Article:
One of the world's leading specialists on Leonardo da Vinci (search) cast doubt Saturday that fading frescoes in forgotten rooms of a Florentine convent might be the work of the Renaissance master or that of his pupils in the early 1500s.

With Dan Brown's smash-hit novel, "The Da Vinci Code" (search) sparking interest in the mysteries of the artist's life, the recent hypothesis by researchers in Florence that the rooms served as a studio for Leonardo has grabbed the imaginations of many.

If the artist and his pupils worked in the convent, might not they have done the frescoes, including one depicting birds — a motif that tickled Leonardo's fancy?

"They look absolutely standard 1480-ish bird studies," Martin Kemp (search), art history professor at the University of Oxford and a renowned Leonardo specialist, said in a telephone interview from Britain.

He said that although he hasn't seen the frescoes themselves, he has examined "high-quality" photos of them, and "they're obviously late 15th-century frescoes," done in the style of artists working a couple of decades before Leonardo was believed to have occupied the rooms, from 1500-1503.

Kemp's view largely echoed skepticism voiced earlier by other league art historians.

"I don't think it's a very convincing story yet, and there is no real evidence," James Beck, an art history professor at Columbia University in New York, said on Friday. "It's really in an early stage of research."

The rooms, which are closed to the public, are on the upper floors of the convent. Santissima Annunziata Monastery is now occupied partially by the Institute of Military Geography, some of whose researchers were intrigued by the rooms.

Those who think there's a good chance Leonardo might have painted in the rooms cite Giorgio Vasari's account that the convent let the artist stay there for free.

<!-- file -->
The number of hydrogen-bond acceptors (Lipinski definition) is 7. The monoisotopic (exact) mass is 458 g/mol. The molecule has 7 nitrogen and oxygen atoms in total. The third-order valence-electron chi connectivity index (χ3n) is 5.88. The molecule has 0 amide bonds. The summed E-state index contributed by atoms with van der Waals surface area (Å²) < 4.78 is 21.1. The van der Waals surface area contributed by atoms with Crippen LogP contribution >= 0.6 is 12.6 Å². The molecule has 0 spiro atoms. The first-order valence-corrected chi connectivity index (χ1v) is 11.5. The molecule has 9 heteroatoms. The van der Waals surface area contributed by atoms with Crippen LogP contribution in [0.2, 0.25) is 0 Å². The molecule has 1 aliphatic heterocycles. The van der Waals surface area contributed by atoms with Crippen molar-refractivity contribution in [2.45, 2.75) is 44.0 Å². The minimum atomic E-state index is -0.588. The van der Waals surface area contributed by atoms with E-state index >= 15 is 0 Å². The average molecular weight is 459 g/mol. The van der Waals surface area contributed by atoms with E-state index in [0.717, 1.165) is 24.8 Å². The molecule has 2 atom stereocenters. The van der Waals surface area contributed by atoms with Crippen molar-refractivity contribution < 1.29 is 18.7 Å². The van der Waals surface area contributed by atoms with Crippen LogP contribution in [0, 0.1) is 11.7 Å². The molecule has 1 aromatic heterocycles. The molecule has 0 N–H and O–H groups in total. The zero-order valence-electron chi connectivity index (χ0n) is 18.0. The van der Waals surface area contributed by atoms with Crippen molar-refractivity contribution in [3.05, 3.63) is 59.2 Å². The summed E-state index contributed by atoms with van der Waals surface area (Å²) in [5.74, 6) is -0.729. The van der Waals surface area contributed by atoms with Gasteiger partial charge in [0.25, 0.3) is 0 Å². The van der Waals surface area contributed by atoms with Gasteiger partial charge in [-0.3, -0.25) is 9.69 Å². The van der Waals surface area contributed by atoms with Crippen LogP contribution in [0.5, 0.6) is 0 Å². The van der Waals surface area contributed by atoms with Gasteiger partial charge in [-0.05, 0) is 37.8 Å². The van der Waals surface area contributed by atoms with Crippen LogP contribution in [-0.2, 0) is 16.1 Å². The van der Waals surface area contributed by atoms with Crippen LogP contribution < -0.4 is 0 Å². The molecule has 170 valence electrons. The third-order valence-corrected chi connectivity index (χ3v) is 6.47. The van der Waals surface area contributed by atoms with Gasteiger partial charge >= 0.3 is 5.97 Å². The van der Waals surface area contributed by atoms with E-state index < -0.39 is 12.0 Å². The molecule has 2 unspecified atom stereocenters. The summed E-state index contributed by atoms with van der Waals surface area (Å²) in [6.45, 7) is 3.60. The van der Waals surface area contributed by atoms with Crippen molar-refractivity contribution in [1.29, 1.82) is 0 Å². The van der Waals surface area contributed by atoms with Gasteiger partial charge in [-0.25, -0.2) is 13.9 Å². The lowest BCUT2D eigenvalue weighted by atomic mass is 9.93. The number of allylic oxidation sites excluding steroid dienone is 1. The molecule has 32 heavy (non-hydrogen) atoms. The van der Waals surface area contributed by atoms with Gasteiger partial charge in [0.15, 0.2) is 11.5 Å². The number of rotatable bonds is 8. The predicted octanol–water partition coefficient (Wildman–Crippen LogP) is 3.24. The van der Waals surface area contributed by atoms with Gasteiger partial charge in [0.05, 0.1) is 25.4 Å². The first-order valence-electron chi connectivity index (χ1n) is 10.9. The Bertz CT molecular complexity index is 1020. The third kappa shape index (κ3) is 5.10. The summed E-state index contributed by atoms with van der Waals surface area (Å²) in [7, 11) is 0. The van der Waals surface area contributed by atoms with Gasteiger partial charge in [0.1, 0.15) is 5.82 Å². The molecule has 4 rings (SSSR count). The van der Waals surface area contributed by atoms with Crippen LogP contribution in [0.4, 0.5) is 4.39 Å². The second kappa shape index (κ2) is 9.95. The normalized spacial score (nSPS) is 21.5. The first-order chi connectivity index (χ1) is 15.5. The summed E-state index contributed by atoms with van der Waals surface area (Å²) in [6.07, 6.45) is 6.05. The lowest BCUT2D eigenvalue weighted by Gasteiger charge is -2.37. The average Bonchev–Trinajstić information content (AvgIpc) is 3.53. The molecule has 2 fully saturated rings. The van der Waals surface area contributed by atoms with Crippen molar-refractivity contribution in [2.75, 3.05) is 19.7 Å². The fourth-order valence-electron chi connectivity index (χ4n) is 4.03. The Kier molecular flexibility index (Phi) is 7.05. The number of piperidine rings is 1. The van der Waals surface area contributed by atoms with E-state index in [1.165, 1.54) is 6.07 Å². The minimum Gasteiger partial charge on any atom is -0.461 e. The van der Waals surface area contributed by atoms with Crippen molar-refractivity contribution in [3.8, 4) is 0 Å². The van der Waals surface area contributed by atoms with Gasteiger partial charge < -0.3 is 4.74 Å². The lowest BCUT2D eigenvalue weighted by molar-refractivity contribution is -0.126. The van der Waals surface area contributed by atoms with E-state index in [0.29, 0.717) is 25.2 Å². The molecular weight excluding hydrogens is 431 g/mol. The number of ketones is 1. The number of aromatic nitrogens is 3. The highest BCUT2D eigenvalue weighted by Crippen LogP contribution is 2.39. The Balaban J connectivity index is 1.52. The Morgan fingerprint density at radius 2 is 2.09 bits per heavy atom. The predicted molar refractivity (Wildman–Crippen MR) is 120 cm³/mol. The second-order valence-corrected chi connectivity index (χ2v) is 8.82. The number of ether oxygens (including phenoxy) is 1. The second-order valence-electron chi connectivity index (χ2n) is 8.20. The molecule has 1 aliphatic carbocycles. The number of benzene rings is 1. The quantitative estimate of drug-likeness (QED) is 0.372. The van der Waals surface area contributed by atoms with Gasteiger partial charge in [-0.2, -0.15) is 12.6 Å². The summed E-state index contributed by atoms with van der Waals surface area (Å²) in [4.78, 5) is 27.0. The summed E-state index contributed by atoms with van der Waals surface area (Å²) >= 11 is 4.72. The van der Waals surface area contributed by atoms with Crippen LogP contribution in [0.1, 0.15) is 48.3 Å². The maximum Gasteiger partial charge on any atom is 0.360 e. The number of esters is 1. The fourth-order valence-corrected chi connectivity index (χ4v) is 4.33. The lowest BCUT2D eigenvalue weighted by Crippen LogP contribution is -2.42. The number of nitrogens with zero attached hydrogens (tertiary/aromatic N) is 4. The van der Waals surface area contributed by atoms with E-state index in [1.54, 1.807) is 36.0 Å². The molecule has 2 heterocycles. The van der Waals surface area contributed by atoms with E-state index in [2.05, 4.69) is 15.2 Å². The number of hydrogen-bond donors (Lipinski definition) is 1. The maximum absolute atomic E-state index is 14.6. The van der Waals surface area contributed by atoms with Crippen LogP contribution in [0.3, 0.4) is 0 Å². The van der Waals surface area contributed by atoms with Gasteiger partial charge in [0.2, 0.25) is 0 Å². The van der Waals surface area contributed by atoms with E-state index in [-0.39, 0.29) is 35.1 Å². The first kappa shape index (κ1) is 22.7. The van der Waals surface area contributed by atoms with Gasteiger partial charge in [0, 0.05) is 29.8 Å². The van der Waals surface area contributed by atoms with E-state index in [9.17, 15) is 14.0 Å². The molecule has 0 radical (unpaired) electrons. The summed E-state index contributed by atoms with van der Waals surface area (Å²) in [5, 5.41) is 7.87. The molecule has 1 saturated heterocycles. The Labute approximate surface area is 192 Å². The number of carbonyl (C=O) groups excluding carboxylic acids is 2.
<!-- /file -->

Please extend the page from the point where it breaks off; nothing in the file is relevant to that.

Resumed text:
Skeptics point out that Vasari's lively biographies of Renaissance artists were written decades after the facts.

The birds in flight could have been done by Leonardo's school, Alessandro Vezzosi, director of a Leonardo museum near Florence, said Friday.

"The researchers made the hypothesis that these were the rooms where Leonardo and his pupils worked," said Vezzosi, who helped present the results of the research.

Vezzosi said Leonardo could have conceived or completed an early version of the Mona Lisa in the workshop, since the family of the probable subject of the painting, Lisa Gherardini, had links to the monastery.

For some reason, the frescoes on the rooms' walls hadn't been studied carefully.

"For the first time in this case, we see birds which are absolutely dynamic, animals which are absolutely vivid and remind us of the study done by Leonardo of birds in flight," said researcher Roberto Manescalchi, an architect at the geography institute.

But while Leonardo's fascination with flight is well documented, that's not enough to make the work on the walls his, skeptics said.

"There's nothing about these bird studies that are unique at that date," said Colin Eisler, a professor at New York University's Institute of Fine Arts.

Also in the rooms is an outline of a kneeling angel similar to Leonardo's Annunciation, which hangs in Florence's Uffizi gallery.

Kemp noted there was contemporary evidence of what Leonardo was working on in Florence in the years he was believed to be staying in the convent, including a couple of letters written by a priest who had been sent by a noblewoman, Isabella d'Este, to call on the artist.

The letters spoke about other projects keeping Leonardo occupied but nothing about the frescoes.

"Leonardo's name now is so electric," Beck said, referring to the frenzy over "The Da Vinci Code." But he cautioned that many tantalizing finds in the art history world soon fizzle.

Last fall, restoration specialists in the Umbrian town of Gubbio said they found a signature under years of grime on a religious banner which appeared to that of Raphael when he was in his mid-teens. But Beck said there already was skepticism in the art world over that hypothesis.